He was an artist who always bucked the tide. Images from a market-driven art scene and culture of consumerism dominated the art world in the 1980s, but Mr. Newman turned to less obvious subjects. In an atmospheric mixed-media series he called "Have Faith In Magic," he explored human relationships, as in "What Ya Thinking Mitsubishi Electric" (1985)." With "Is Something Bothering You" and "Her," the works show private moments when couples embrace and then pull apart. "What Ya Thinking" is the most extreme in showing the silence and distance between the couple.

A stunning, very different painting from the 1980s is the brilliantly-colored "Searching for New Colors" (1988), a tribute to the memory of the artist's friend, painter Gene Davis. It depicts a glass-bottomed boat sailing into a colorful sea and sky. Five artists Mr. Davis, Arshile Gorky, James Huckenpahler, James Whitelaw and Mr. Newman look down through little panes of glass. "Searching" is one of the painter's few realist, symbolist works.

The artist first used an Apple computer in 1985 to "stretch" his portraits by feeding photographs and drawings into the machine. He then pulled the computer-generated likenesses out horizontally and vertically for surrealist, anamorphic images. Unfortunately, these multiple-view, amusement park fun house-like images are not included in the show. When the artist uses simultaneous frontal and side views to give a dislocated, unreal ambience, he is at his best.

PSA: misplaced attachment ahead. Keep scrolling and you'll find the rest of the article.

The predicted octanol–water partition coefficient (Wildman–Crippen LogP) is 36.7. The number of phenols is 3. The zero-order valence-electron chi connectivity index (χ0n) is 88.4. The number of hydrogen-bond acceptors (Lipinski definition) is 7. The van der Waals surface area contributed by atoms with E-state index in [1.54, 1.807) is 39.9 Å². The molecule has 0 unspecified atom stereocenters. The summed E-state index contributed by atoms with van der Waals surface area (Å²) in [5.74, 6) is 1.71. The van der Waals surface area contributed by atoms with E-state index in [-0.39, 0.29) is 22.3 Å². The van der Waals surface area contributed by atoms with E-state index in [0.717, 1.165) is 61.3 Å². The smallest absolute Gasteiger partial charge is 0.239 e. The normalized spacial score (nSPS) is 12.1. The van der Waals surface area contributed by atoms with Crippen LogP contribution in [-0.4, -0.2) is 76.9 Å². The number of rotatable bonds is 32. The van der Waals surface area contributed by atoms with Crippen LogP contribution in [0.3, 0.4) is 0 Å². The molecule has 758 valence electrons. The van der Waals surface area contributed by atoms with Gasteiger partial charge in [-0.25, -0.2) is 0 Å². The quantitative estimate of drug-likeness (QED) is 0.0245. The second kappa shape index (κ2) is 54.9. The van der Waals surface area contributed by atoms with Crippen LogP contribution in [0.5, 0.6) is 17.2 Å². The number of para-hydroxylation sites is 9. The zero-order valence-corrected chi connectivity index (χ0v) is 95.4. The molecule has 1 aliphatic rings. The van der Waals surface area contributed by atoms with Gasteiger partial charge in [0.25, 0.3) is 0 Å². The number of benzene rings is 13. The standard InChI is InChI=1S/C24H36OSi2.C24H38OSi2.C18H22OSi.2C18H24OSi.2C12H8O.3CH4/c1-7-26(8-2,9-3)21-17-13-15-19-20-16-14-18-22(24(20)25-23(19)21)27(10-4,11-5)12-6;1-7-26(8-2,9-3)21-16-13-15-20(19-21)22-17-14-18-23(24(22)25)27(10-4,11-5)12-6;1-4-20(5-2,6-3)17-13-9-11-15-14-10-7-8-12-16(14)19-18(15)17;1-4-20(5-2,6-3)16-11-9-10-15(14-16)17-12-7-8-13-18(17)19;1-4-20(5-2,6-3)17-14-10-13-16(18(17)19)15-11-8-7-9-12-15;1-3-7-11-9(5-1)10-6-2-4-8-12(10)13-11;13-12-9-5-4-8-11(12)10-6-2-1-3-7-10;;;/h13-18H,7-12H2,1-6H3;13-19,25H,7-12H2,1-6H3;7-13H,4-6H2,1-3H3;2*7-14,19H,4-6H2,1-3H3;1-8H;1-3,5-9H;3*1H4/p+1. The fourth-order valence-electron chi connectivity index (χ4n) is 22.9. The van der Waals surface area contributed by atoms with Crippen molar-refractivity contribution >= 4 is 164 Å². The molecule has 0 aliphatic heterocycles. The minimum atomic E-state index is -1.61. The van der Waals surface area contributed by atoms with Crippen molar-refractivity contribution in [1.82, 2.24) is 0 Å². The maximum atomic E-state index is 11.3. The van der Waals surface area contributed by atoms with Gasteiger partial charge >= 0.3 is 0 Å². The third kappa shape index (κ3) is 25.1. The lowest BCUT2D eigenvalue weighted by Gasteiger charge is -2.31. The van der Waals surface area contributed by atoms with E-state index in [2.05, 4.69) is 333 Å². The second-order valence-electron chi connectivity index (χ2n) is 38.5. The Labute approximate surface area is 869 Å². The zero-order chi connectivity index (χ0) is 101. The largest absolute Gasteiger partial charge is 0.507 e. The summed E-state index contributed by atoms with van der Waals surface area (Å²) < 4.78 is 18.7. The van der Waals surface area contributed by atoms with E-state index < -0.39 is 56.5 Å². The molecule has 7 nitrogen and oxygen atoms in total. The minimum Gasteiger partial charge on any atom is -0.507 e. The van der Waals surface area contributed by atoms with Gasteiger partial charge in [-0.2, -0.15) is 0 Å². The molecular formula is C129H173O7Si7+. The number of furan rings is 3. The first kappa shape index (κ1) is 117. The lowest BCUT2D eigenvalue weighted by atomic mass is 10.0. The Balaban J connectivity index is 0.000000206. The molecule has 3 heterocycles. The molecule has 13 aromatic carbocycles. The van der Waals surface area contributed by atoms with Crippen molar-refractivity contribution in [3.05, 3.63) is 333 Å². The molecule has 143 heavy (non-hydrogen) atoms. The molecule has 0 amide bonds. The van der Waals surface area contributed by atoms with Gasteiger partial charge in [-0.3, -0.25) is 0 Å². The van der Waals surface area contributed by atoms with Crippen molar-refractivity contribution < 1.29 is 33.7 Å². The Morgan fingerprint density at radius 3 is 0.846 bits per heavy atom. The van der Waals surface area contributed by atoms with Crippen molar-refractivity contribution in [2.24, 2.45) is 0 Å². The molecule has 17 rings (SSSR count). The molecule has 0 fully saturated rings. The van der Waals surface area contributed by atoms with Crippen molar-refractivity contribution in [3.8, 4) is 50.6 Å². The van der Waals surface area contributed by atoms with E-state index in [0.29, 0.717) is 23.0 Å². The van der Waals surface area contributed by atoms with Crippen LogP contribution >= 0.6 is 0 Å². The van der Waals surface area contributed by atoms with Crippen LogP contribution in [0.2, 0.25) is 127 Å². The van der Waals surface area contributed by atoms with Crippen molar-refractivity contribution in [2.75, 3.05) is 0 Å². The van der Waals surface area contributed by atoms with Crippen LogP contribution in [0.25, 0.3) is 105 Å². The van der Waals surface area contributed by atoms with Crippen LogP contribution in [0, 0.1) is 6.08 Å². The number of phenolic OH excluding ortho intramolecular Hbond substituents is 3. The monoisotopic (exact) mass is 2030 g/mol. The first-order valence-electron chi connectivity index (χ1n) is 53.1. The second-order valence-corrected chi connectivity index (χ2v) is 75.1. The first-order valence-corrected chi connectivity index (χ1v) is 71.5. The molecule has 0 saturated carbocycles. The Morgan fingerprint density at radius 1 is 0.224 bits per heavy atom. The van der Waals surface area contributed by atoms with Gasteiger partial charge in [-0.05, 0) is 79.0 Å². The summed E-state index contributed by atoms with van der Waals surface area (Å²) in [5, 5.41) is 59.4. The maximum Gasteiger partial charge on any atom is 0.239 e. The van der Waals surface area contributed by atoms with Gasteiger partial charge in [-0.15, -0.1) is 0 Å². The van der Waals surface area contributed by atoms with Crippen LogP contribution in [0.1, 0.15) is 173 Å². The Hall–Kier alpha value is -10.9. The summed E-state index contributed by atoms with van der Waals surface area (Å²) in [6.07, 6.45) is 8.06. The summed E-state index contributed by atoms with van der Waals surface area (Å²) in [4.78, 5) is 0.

The Macintosh also facilitated new ways of creative exploring. Mr. Newman's motor skills and vision were declining due to multiple sclerosis, but the disease never slowed him down artistically. He used technology to enhance his paintings by photographing himself, family members, pets and animals with digital and non-digital cameras, next "sketching" the images into the computer and then painting with old master techniques.

When he did his "morphing" series (from the word "transform"), he first had a photograph taken of himself, then a photo of the "morphing" image of his wife, Anne; his fish, Koi; his dog, Poppy; his daughter, Jessica, and others. "I'd put them in a computer that would make 300 litte drawings very fast, and take the one of me in the middle so that I wouldn't automatically choose the best one," he says with a laugh. Images such as "Bill/Koi," "Bill/Spy" and "Bill/Poppy" combine the bite and beauty that is the hallmark of his art.

The "EIEIO" series, perhaps his best known work, looks back to his childhood farm days and verges on the bizarre. "Bill/Sheep," "Bill/Pig," and "Bill/Ape" use humor to convey a disquieting unease. The druggie monkey of "Bill/Ape" rebelliously blows smoke but his eyes look frightened. The hot-pink piglet of "Bill/Pig" seems dazed.

Mr. Newman is one of many Washington artists who is not recognized adequately in his hometown. This exhibit is a start in showing the development and range of his work. But it is really only the tip of the iceberg. Perhaps the Corcoran will mount a fuller and larger retrospective in the near future.

WHAT: "William Newman: Peripheral Vision"

WHERE: Corcoran Gallery of Art, New York Ave. and 17th St.

WHEN: 10 a.m.-5 p.m. daily (closed Tuesday), until 9 p.m. Thursday, through Aug. 26

TICKETS: $5 adults, $8 families, $3 seniors and member guests, $1 students with valid ID.

PHONE: 202/639-1800